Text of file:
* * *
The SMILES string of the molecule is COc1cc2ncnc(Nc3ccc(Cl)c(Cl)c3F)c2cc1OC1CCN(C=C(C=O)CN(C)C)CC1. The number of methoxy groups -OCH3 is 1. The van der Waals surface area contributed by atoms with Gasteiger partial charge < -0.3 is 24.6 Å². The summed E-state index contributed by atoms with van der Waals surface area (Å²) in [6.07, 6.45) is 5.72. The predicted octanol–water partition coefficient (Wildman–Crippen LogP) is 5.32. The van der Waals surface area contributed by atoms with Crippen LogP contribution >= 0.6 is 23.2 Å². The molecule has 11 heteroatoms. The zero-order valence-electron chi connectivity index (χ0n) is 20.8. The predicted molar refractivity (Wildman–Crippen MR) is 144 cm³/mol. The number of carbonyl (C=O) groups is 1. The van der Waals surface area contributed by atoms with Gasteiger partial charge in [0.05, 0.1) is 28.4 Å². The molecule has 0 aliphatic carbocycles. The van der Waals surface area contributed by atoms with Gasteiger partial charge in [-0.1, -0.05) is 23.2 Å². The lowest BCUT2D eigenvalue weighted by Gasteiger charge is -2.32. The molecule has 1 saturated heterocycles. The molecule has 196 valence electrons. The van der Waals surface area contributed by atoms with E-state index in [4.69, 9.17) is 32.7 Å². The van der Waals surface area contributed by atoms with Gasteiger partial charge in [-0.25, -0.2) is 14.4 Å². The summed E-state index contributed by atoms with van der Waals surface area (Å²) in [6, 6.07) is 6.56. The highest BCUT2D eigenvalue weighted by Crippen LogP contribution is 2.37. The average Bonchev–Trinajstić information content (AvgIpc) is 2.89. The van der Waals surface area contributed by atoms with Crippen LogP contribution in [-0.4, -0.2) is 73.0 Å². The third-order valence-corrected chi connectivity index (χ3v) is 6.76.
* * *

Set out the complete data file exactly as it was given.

The SMILES string of the molecule is COc1cc2ncnc(Nc3ccc(Cl)c(Cl)c3F)c2cc1OC1CCN(C=C(C=O)CN(C)C)CC1. The number of methoxy groups -OCH3 is 1. The van der Waals surface area contributed by atoms with Gasteiger partial charge < -0.3 is 24.6 Å². The summed E-state index contributed by atoms with van der Waals surface area (Å²) in [6.07, 6.45) is 5.72. The predicted octanol–water partition coefficient (Wildman–Crippen LogP) is 5.32. The van der Waals surface area contributed by atoms with Crippen LogP contribution >= 0.6 is 23.2 Å². The molecule has 11 heteroatoms. The zero-order valence-electron chi connectivity index (χ0n) is 20.8. The predicted molar refractivity (Wildman–Crippen MR) is 144 cm³/mol. The number of carbonyl (C=O) groups is 1. The van der Waals surface area contributed by atoms with Gasteiger partial charge in [0.05, 0.1) is 28.4 Å². The molecule has 0 aliphatic carbocycles. The van der Waals surface area contributed by atoms with Gasteiger partial charge in [-0.1, -0.05) is 23.2 Å². The lowest BCUT2D eigenvalue weighted by Gasteiger charge is -2.32. The molecule has 1 saturated heterocycles. The molecule has 196 valence electrons. The van der Waals surface area contributed by atoms with E-state index in [4.69, 9.17) is 32.7 Å². The van der Waals surface area contributed by atoms with Gasteiger partial charge in [-0.25, -0.2) is 14.4 Å². The summed E-state index contributed by atoms with van der Waals surface area (Å²) in [6, 6.07) is 6.56. The highest BCUT2D eigenvalue weighted by Crippen LogP contribution is 2.37. The average Bonchev–Trinajstić information content (AvgIpc) is 2.89. The van der Waals surface area contributed by atoms with Crippen LogP contribution in [-0.4, -0.2) is 73.0 Å². The third-order valence-corrected chi connectivity index (χ3v) is 6.76.